Debunking the CAI Report
It’s no secret that Corporate Accountability International (CAI) is opposed to private markets, especially when it comes to water. This was made clear by
the anti-private water report CAI and Public Services International Research Unit (PSIRU) published in 2014, “Troubled Waters: Misleading industry PR and
the case for public water.” However, what CAI and PSIRU claim as fact is severely flawed, biased, and simply incorrect.
Consider the Source
First and foremost, the report is authored by an employee of an organization actively opposed to private water. The very fact that the author cites himself
and his research partner 115 times throughout the report sheds a blinding light that the fact-based research needed for a credible report is not present.
Know the Facts
CAI and PSIRU blindly hail any case of remunicipalization in the United States as a success even if the result ends up hurting the local community. For
instance, in Atlanta, once the city’s water systems landed back in public hands, things did not turn out as promised. Water rates spiked 233 percent over
the first eleven years of public operation. Even worse, it was determined that Atlanta residents were paying the highest water rates of any major U.S. city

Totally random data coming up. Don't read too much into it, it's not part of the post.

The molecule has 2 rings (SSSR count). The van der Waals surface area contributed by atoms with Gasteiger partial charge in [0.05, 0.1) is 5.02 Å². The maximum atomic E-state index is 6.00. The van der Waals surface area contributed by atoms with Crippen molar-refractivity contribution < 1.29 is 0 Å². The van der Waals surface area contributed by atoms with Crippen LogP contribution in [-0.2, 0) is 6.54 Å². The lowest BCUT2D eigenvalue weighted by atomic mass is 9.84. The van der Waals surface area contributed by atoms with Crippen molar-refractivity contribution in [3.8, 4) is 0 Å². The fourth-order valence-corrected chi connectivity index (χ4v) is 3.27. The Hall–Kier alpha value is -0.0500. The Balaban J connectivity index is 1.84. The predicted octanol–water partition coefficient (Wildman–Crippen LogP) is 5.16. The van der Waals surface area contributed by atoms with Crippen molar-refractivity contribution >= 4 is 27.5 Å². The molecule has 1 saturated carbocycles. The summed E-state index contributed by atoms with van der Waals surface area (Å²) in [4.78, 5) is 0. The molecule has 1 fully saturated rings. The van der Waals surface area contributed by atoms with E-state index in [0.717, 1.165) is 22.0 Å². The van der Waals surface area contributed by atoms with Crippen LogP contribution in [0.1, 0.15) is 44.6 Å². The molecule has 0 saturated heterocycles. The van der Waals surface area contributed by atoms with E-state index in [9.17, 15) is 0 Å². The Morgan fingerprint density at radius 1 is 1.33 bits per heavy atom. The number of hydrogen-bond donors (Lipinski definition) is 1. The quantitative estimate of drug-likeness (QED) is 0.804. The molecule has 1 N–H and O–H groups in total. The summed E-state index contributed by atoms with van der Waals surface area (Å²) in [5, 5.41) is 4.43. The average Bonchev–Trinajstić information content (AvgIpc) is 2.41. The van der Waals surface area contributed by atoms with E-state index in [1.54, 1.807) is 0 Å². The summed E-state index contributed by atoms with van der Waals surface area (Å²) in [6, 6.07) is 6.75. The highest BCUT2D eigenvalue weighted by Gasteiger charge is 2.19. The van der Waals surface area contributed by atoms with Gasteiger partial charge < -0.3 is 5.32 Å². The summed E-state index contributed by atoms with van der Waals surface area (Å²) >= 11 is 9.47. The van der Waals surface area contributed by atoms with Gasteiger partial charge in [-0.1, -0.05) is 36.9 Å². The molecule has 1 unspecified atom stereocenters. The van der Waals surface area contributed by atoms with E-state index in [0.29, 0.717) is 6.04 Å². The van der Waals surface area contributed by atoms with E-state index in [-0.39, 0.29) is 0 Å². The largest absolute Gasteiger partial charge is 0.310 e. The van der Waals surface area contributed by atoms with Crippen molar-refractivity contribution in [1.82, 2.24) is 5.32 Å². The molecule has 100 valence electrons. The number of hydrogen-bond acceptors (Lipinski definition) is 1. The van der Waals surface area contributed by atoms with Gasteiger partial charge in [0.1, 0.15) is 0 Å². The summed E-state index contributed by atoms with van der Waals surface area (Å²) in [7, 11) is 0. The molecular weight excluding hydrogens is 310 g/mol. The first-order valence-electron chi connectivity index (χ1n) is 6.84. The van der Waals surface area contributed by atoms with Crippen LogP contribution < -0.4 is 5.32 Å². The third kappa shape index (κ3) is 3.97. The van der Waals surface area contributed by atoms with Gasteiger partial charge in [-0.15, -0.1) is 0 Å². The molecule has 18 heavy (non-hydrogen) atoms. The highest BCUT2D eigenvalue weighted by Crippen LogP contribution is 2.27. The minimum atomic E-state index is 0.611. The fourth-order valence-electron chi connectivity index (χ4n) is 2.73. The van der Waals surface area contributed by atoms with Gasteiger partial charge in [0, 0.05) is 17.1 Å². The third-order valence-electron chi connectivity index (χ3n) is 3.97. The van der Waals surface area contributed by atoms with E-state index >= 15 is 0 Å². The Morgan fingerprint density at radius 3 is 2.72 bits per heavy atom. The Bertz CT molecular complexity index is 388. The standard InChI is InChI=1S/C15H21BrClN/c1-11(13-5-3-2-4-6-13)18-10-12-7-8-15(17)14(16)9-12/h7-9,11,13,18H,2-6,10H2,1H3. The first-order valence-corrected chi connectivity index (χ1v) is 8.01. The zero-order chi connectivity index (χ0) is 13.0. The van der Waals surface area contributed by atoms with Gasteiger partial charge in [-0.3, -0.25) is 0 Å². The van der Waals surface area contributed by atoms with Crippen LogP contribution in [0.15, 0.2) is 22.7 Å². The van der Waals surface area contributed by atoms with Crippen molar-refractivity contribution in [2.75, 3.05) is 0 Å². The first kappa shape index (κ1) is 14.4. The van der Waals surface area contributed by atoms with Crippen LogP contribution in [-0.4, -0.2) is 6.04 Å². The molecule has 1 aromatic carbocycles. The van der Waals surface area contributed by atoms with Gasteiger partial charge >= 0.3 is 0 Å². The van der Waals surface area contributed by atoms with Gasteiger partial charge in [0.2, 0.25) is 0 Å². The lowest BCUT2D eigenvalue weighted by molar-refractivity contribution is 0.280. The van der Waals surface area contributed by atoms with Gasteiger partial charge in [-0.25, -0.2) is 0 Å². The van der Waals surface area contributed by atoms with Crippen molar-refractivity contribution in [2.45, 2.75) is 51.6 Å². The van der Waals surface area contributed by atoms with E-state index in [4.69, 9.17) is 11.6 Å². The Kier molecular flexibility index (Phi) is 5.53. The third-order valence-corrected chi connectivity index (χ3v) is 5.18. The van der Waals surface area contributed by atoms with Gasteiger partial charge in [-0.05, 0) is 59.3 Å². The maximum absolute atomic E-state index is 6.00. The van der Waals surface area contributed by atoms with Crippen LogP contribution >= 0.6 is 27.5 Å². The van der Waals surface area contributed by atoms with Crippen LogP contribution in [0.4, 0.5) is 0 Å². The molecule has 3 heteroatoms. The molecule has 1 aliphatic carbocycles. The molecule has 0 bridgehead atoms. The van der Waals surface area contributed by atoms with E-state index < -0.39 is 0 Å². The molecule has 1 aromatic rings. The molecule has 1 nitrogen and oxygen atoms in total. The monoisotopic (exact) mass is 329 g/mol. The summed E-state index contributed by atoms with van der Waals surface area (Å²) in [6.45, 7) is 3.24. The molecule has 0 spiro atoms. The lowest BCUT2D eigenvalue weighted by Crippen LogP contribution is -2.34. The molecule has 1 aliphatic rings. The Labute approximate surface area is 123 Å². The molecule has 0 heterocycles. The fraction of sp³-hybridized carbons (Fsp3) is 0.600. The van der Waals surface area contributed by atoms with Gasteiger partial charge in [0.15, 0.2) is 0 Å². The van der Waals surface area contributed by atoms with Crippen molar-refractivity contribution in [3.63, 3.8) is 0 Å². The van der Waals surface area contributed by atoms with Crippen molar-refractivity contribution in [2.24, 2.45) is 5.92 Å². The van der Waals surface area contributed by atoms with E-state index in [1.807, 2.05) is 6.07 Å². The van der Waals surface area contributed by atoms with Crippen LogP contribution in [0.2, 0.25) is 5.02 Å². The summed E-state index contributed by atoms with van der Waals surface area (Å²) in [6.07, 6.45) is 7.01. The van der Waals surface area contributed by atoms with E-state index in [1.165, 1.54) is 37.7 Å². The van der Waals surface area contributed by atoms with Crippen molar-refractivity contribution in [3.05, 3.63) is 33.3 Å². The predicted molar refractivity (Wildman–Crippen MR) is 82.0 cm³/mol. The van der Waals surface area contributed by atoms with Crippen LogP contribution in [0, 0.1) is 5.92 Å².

The CAI report also points to Indianapolis as evidence that private companies only care about profit and not their employees, claiming that employee
benefits in Indianapolis were cut by $50 million over 25 years. However, at the time the accusations were made, the City Attorney called them “simply not
true,” and the city later confirmed that non-union employees even saw a salary increase. CAI simply ignored these widely reported facts.
Bipartisan Support for Private Water
There is widespread, bipartisan support in the U.S. for private water models. And for good reason: the U.S. Environmental Protection Agency estimates that
$600 billion needs to be invested in our drinking water and wastewater systems over the next 20 years.
The US Conference of Mayors, the National League of Cities, the Brookings Institute, the Pacific Institute, dozens of academics from across the country,
and even the President of the United States agree that public-private partnerships are a proven and important option for municipalities facing urgent water
infrastructure and operation needs.
The truth is that water companies serve more than 73 million Americans and that more than 86 percent of the communities served by public-private
partnerships renew their contracts. That’s not bias or spin or political ideology talking. Those are the facts.
- CAI and Public Services International Research Unit, “Troubled Waters: Misleading industry PR and the case for public water,” 2014
- “USA TODAY analysis: Nation’s water costs rushing higher,” USA Today, 9/27/12
- “Employee benefit assessments paint different pictures,” Indianapolis Business Journal, 8/4/03
- “FACT SHEET: Increasing Investment in U.S. Roads, Ports and Drinking Water Systems Through Innovative Financing,” Press Release, Office of the Press Secretary, 01/16/15
- U.S. Conference of Mayors Urban Water Council, “Mayor’s Guide to Water and Wastewater Partnership Service Agreements,”
Brookings Institute, “Public-Private Partnerships to Revamp U.S. Infrastructure,” Feb. 2011